What's Keeping the Lights on at BlackBerry?

It wasn't all sour grapes for BlackBerry in the third quarter, as the beleaguered handset maker reported higher revenues and a narrower loss than analysts expected.

The surprisingly positive quarter came as BlackBerry saw success with its increased focus on software, although its latest handset -- Priv, based on the Android operating system -- is apparently doing well for it too. Revenues in North America, which accounts for about half of the total, rose by 29% compared with the same quarter last year, to $275 million.

Overall in the quarter, the company reported revenue of $557 million, up from $548 million a year ago, and handily beating analyst estimates of $489 million. It reported an adjusted loss of $15 million, or three cents a share, whereas analysts surveyed by Thomson Reuters projected it would lose 14 cents per share.

For more on the major smartphone makers, check out the dedicated devices/smartphones section here on Light Reading.

BlackBerry CEO John Chen attributed the results to its strength in software and services, revenues from which rose 18% from the previous year to $162 million. He also said the Priv smartphone has been well received since its November launch and will be made available to more carriers in the coming quarters, although he didn't detail how many have been sold. (See Loss-Making BlackBerry Flags Software Gains.)

BlackBerry also completed its acquisitions of Good Technology and AtHoc in the third quarter, helping strengthen its enterprise play and build up its software story. Chen said the company would generate $500 million from software sales this year to February 2016. (See A Good Deal for BlackBerry?)

BlackBerry was trading up 11.4%, or $0.88, to $8.68 on the NASDAQ at the time of writing.

— Sarah Thomas, Circle me on Google+ Follow me on TwitterVisit my LinkedIn profile, Editorial Operations Director, Light Reading

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nasimson 12/25/2015 | 4:38:58 AM
Not alive yet I won't consider Blackberry alive yet. For me it's still on ventilator. A dip in losses is not a surge in profits.
MikeP688 12/23/2015 | 4:22:34 PM
Re: Life Thank you @MendyK for your thoughts.  If I may humbly note, we will agree to disagree.   Although the essence of the technology has been in existence for about 30 Years, it is the manner in which it was done with the consumer in mind has been fascinating to be witness to.   The abuse, for instance, I have subjected my own iPhone is a testament to the vision and transformational nature that has been at hand.   I would note that Apple has a rough road ahead to at least meet the expectations of the very sceptics that you've given voice too.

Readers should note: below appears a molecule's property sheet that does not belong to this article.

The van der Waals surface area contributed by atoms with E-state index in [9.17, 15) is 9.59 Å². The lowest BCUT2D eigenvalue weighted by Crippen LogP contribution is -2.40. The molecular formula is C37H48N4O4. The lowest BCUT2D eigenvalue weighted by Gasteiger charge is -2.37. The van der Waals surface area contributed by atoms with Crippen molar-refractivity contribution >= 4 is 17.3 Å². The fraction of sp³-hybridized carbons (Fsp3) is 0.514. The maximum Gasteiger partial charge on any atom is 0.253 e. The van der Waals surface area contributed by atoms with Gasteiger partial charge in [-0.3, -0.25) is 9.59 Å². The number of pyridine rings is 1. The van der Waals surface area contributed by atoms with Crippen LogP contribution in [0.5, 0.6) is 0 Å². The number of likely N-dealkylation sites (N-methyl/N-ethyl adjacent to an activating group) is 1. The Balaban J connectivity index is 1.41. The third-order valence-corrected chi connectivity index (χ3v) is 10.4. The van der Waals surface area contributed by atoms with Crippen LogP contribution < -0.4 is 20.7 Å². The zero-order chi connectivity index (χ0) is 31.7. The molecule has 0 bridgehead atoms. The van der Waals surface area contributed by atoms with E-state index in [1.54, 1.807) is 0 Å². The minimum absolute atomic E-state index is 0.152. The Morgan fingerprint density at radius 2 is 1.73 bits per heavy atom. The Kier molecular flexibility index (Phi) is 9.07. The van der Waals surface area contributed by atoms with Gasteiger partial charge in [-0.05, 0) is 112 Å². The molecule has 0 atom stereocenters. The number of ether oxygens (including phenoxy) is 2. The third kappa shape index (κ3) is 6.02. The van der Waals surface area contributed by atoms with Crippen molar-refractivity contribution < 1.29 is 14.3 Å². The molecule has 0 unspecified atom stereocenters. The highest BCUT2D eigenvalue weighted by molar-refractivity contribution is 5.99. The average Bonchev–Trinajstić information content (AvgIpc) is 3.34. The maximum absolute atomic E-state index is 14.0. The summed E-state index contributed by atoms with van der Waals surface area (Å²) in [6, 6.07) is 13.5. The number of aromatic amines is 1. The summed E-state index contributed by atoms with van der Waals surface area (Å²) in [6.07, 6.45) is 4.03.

Happy Holidays!!


Image result for Happy Holidays
mendyk 12/23/2015 | 10:38:56 AM
Re: Life Yes, but "transformation" involves more than introduction of a couple of new products and upgrades. Mobile payment is not unique to Apple, although the iPhone gives it a big advantage. And the watch is going to be a minor success if that.
MikeP688 12/22/2015 | 6:38:39 PM
Re: Life Happy To:   Apple Watch; ApplePay; The Evolution of the iPad are amongst the things that comes to my mind--some may argue that some may well have been conceived during the Jobs Era--But Jobs has been gone for quite a while..and it is Tim Cook's Company now..this is as he's fought off the likes of Carl Ichan and has been at the forefront of the Social Conversation about LGBT rights. 

mendyk 12/22/2015 | 1:23:36 PM
Re: Life Can you elaborate on what you see as the Apple transformation under Tim Cook?
MikeP688 12/22/2015 | 12:05:40 PM
Re: Life I would suggest that is Apple is at 3.X due to the tranformation Tim Cook has led.   Yet, storm clouds are in the horizon--and yes although acquisitions can be the target-Remember SGI, Sun, Digital, Etc--I was reflecting upon the plight of Digital when I saw an old George Clooney/Nicole Kidman Movie, The Peacemaker whereby Digital Laptops were prominently featured--the beginning of placeholders.   Fascinating to be witness to as we see off 2015 and gearing up for 2016.....
mendyk 12/22/2015 | 11:02:18 AM
Re: Life Inevitability has different time spans. Apple 2.0 (post-Scully) is managing to keep to a fairly aggressive growth path, as have a few other Internet giants. And there are enough options -- new markets and acquisitions, to name two -- to keep to aggressive growth rates for a while. But not forever.
Kruz 12/22/2015 | 10:01:11 AM
Re: Life But this has been the case for a while now, and yet, it is managing to beat its growth rate on a yoy basis.
mendyk 12/22/2015 | 9:24:43 AM
Re: Life Kruz -- Apple's only apparent weakness right now is inevitability. The natural laws of business -- and basic logic, for that matter -- hold that growth rates slow over time and as entities get larger. When companies -- or countries -- build their success stories on their growth rates, they face a tougher reckoning when the inevitable happens.
Kruz 12/22/2015 | 8:45:24 AM
Re: Life Any company failing to innovate will face this. But regarding Apple, I would be interested in seeing where things might go wrong as I fail to see an area where they are weak, at least for now(and I'm not an Apple fan, far from that).
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